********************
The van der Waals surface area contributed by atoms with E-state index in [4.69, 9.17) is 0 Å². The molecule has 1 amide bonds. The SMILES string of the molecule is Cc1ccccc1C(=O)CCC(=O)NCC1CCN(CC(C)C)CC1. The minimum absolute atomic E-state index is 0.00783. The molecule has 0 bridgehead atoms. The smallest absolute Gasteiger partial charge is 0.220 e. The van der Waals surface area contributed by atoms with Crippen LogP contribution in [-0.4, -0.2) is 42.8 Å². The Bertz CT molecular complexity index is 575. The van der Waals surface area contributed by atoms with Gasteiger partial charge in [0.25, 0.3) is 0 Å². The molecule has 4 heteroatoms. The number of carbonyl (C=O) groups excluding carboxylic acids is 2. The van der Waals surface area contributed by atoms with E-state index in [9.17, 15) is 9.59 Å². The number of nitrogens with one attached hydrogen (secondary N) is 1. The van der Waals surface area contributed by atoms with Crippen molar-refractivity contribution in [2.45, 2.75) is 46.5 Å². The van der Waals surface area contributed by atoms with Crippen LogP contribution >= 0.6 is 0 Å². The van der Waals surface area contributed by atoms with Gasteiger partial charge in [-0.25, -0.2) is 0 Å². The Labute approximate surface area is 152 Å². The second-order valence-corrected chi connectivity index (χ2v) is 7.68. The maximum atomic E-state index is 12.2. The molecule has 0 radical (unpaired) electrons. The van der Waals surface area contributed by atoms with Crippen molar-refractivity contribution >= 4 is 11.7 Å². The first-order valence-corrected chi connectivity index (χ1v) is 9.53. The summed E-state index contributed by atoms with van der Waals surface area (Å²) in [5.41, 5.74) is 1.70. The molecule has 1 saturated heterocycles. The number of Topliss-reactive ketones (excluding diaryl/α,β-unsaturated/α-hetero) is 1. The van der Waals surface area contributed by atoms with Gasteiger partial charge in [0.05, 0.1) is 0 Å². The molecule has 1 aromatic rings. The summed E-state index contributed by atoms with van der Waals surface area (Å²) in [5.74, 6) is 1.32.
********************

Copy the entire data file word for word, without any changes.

The van der Waals surface area contributed by atoms with E-state index in [4.69, 9.17) is 0 Å². The molecule has 1 amide bonds. The SMILES string of the molecule is Cc1ccccc1C(=O)CCC(=O)NCC1CCN(CC(C)C)CC1. The minimum absolute atomic E-state index is 0.00783. The molecule has 0 bridgehead atoms. The smallest absolute Gasteiger partial charge is 0.220 e. The van der Waals surface area contributed by atoms with Crippen LogP contribution in [-0.4, -0.2) is 42.8 Å². The Bertz CT molecular complexity index is 575. The van der Waals surface area contributed by atoms with Gasteiger partial charge in [0.25, 0.3) is 0 Å². The molecule has 4 heteroatoms. The number of carbonyl (C=O) groups excluding carboxylic acids is 2. The van der Waals surface area contributed by atoms with E-state index in [9.17, 15) is 9.59 Å². The number of nitrogens with one attached hydrogen (secondary N) is 1. The van der Waals surface area contributed by atoms with Crippen molar-refractivity contribution in [2.45, 2.75) is 46.5 Å². The van der Waals surface area contributed by atoms with Crippen LogP contribution >= 0.6 is 0 Å². The van der Waals surface area contributed by atoms with Gasteiger partial charge in [-0.25, -0.2) is 0 Å². The Labute approximate surface area is 152 Å². The second-order valence-corrected chi connectivity index (χ2v) is 7.68. The maximum atomic E-state index is 12.2. The molecule has 0 radical (unpaired) electrons. The van der Waals surface area contributed by atoms with Crippen molar-refractivity contribution >= 4 is 11.7 Å². The first-order valence-corrected chi connectivity index (χ1v) is 9.53. The summed E-state index contributed by atoms with van der Waals surface area (Å²) in [5.41, 5.74) is 1.70. The molecule has 1 saturated heterocycles. The number of Topliss-reactive ketones (excluding diaryl/α,β-unsaturated/α-hetero) is 1. The van der Waals surface area contributed by atoms with Gasteiger partial charge in [0.05, 0.1) is 0 Å². The molecule has 1 aromatic rings. The summed E-state index contributed by atoms with van der Waals surface area (Å²) in [5.74, 6) is 1.32.